It may not be remembered as the greatest win of Serena Williams’ career; after all, it wasn't even recorded at a Grand Slam event. But if you had to pick a "legacy" match with which to honor Williams, today's 6-1, 6-3 blowout of Victoria Azarenka in the Madrid final might do the trick. Because:
—Williams was ranked No. 9 going into Madrid. Azaranka wasn't only the world No. 1, it wasn't all that many weeks ago that pundits and fans were—with some justification—wondering whether or not she was going to go all Djokovic on the WTA (that is, duplicate the extraordinary run Novak had through the first half of 2011). After all, Azarenka was 29-2 on the year at the outset of Madrid. But Williams herself was 17-2—a detail easily forgotten in the (justified) hype surrounding Azarenka's spectacular start. The win also improved Williams’ career record over Azarenka to 7-1.
—Williams also defeated, with comparable ease (6-1, 6-3), the other dominant WTA player of the year thus far, fomer No. 1 Maria Sharapova. Presently No. 2, Sharapova had a 22-4 record going into Madrid and had battled Azarenka in two of the last three major WTA events (Indian Wells and Stuttgart).
—The back-to- back wins (if not knockouts) over the present and former No. 1s (and both Grand Slam champions) were on clay, not on grass or hard courts, where Williams’ game is most deadly. And it was on the innovative—and controversial—blue clay that almost caused such manly men as Novak Djokovic and Rafael Nadal (both of whom lost in the men’s event) to throw hissy fits.
Granted, Madrid's blue clay was harder and more slippery than traditional European red clay, and thus more favorable to a shotmaker and aggressive server like Serena. But like everyone else, Serena had to navigate the potential physical and mental challenges of the never-before-tried surface.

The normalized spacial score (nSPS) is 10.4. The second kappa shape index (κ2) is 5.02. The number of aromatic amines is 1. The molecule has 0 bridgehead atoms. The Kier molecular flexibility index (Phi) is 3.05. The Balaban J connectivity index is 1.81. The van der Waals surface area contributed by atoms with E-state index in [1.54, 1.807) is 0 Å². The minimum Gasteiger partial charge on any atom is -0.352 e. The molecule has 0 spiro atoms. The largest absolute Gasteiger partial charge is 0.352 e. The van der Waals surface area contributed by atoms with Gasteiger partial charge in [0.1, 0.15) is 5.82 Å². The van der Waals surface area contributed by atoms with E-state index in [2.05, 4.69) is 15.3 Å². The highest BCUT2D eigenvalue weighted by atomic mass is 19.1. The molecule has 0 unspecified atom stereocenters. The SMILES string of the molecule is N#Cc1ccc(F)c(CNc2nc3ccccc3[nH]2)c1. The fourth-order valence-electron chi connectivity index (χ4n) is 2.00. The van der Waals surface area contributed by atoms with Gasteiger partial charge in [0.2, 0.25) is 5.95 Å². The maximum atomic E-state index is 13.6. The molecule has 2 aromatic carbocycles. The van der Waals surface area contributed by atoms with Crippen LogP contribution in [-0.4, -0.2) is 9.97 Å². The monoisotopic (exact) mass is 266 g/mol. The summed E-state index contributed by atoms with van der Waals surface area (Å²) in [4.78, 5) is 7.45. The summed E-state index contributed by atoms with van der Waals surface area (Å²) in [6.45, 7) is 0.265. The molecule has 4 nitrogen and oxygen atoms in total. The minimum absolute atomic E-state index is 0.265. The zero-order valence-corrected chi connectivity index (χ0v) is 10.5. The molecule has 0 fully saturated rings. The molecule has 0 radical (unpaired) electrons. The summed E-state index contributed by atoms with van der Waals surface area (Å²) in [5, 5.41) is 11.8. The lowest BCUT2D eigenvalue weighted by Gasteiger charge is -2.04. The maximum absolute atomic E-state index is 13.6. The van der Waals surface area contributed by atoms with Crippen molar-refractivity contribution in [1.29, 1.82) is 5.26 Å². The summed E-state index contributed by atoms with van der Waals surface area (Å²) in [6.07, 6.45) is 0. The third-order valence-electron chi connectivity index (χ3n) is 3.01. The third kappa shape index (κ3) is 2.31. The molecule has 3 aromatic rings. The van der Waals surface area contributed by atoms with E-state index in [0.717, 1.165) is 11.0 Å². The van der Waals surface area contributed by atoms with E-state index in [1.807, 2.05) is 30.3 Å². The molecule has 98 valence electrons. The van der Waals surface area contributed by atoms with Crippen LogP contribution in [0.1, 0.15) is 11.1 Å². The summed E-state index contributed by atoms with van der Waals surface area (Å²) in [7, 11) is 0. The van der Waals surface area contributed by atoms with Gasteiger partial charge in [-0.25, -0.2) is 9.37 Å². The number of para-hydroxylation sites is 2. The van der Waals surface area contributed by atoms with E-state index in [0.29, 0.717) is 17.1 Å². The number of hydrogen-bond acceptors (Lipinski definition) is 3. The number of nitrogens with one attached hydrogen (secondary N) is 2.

At the start of the tournament, Serena described the blue clay as “ridiculous.” But she came up with a novel strategy that seemed to have escaped the illustrious male warriors: She accepted and embraced the mission. Call hers the “just deal with it” approach.
This latter aspect of Serena’s win tempts us to once again talk about her in terms of “character,” but never forget that nobody wins on guts and aggression alone. And the final only confirmed what the statistics for the tournament had already suggested: From match-to-match, Serena was just plain more effective and dangerous than Azarenka.
Going into the final, the only category in which Azarenka led Serena was first-serve conversion percentage. That was ironic, because you can tell the story of this match simply through serve and return proficiency—statistics that are intertwined because each of them is dependent on the quality of the serve.
Going into the final, Azarenka was serving close to 65 percent, but Serena was just a few percentage points behind. When you take into account that Williams' serve is simply better—much better (among other things, she had twice as many aces in previous matches as Azarenka)—that slight in conversion percentage is meaningless.
There was one great statistical warning sign for Azarenka going into the final: In both first- and second-serve return proficiency, Williams led Vika by a hefty margin. At 42 percent, Serena enjoyed a great 12 percent superiority against first serves; her 67 percent success rate against second serves was seven points better than Azarenka's. In tennis, those are huge numbers. Given this clear advantage in returning ability, and the difference in the two finalist’s serves, it was clear that control of the match was entirely in Serena’s hands.
In the end, Azarenka served a respectable 60 percent, and Serena a mediocre but still deadly 49 percent. I say “deadly” because Serena won a whopping 91 percent of her first-serve points, while Azarenka won just 63 percent of her own. And Williams won 63 percent of the second-serve points she faced. Therein lay the story of the match.
Once again, the lesson is that the only thing that may be better than superior firepower at the service notch is returning expertise. And when you’re better at both, as seems to be the case with Serena, there’s not much that anyone, including the No. 1-ranked player in the world, can do.